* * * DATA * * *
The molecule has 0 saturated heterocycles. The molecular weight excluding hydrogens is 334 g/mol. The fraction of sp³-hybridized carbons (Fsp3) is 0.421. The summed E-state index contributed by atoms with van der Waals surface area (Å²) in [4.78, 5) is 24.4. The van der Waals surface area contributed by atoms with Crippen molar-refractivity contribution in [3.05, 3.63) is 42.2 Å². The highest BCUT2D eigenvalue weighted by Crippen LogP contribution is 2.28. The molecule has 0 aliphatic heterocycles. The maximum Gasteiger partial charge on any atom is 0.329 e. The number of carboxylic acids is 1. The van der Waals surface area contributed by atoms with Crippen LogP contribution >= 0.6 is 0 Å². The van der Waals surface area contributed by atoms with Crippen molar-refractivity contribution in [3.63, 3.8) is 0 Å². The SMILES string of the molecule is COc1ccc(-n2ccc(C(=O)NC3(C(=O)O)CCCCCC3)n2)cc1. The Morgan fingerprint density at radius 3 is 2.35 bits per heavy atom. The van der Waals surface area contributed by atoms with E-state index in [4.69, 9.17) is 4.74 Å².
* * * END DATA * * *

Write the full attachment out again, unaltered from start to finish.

The molecule has 0 saturated heterocycles. The molecular weight excluding hydrogens is 334 g/mol. The fraction of sp³-hybridized carbons (Fsp3) is 0.421. The summed E-state index contributed by atoms with van der Waals surface area (Å²) in [4.78, 5) is 24.4. The van der Waals surface area contributed by atoms with Crippen molar-refractivity contribution in [3.05, 3.63) is 42.2 Å². The highest BCUT2D eigenvalue weighted by Crippen LogP contribution is 2.28. The molecule has 0 aliphatic heterocycles. The maximum Gasteiger partial charge on any atom is 0.329 e. The number of carboxylic acids is 1. The van der Waals surface area contributed by atoms with Crippen LogP contribution >= 0.6 is 0 Å². The van der Waals surface area contributed by atoms with Crippen molar-refractivity contribution in [3.63, 3.8) is 0 Å². The SMILES string of the molecule is COc1ccc(-n2ccc(C(=O)NC3(C(=O)O)CCCCCC3)n2)cc1. The Morgan fingerprint density at radius 3 is 2.35 bits per heavy atom. The van der Waals surface area contributed by atoms with E-state index in [4.69, 9.17) is 4.74 Å².